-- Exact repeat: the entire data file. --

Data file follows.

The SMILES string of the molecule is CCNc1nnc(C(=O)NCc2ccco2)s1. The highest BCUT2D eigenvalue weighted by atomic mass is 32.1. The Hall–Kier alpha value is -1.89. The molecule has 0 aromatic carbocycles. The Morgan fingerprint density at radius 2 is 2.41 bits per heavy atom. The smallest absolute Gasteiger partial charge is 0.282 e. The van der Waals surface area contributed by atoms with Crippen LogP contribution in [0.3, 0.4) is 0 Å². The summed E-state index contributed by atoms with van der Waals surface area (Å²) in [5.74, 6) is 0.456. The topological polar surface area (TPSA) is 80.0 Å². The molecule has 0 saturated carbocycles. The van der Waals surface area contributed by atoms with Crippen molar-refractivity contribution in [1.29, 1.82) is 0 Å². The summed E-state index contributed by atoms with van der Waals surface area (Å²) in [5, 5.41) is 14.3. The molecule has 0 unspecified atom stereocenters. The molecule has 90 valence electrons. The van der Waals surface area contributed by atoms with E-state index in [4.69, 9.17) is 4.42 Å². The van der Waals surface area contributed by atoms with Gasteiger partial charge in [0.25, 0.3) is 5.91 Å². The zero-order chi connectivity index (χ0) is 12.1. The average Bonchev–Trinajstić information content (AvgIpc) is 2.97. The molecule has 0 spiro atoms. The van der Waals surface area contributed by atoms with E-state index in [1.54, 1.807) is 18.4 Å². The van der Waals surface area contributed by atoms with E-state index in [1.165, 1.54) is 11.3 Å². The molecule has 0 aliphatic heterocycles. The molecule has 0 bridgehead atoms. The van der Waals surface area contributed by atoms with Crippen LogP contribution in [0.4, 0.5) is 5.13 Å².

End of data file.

The SMILES string of the molecule is CCNc1nnc(C(=O)NCc2ccco2)s1. The highest BCUT2D eigenvalue weighted by atomic mass is 32.1. The Hall–Kier alpha value is -1.89. The molecule has 0 aromatic carbocycles. The Morgan fingerprint density at radius 2 is 2.41 bits per heavy atom. The smallest absolute Gasteiger partial charge is 0.282 e. The van der Waals surface area contributed by atoms with Crippen LogP contribution in [0.3, 0.4) is 0 Å². The summed E-state index contributed by atoms with van der Waals surface area (Å²) in [5.74, 6) is 0.456. The topological polar surface area (TPSA) is 80.0 Å². The molecule has 0 saturated carbocycles. The van der Waals surface area contributed by atoms with Crippen molar-refractivity contribution in [1.29, 1.82) is 0 Å². The summed E-state index contributed by atoms with van der Waals surface area (Å²) in [5, 5.41) is 14.3. The molecule has 0 unspecified atom stereocenters. The molecule has 90 valence electrons. The van der Waals surface area contributed by atoms with E-state index in [4.69, 9.17) is 4.42 Å². The van der Waals surface area contributed by atoms with Gasteiger partial charge in [0.25, 0.3) is 5.91 Å². The zero-order chi connectivity index (χ0) is 12.1. The average Bonchev–Trinajstić information content (AvgIpc) is 2.97. The molecule has 0 spiro atoms. The van der Waals surface area contributed by atoms with E-state index in [1.54, 1.807) is 18.4 Å². The van der Waals surface area contributed by atoms with E-state index in [1.165, 1.54) is 11.3 Å². The molecule has 0 aliphatic heterocycles. The molecule has 0 bridgehead atoms. The van der Waals surface area contributed by atoms with Crippen LogP contribution in [0.4, 0.5) is 5.13 Å².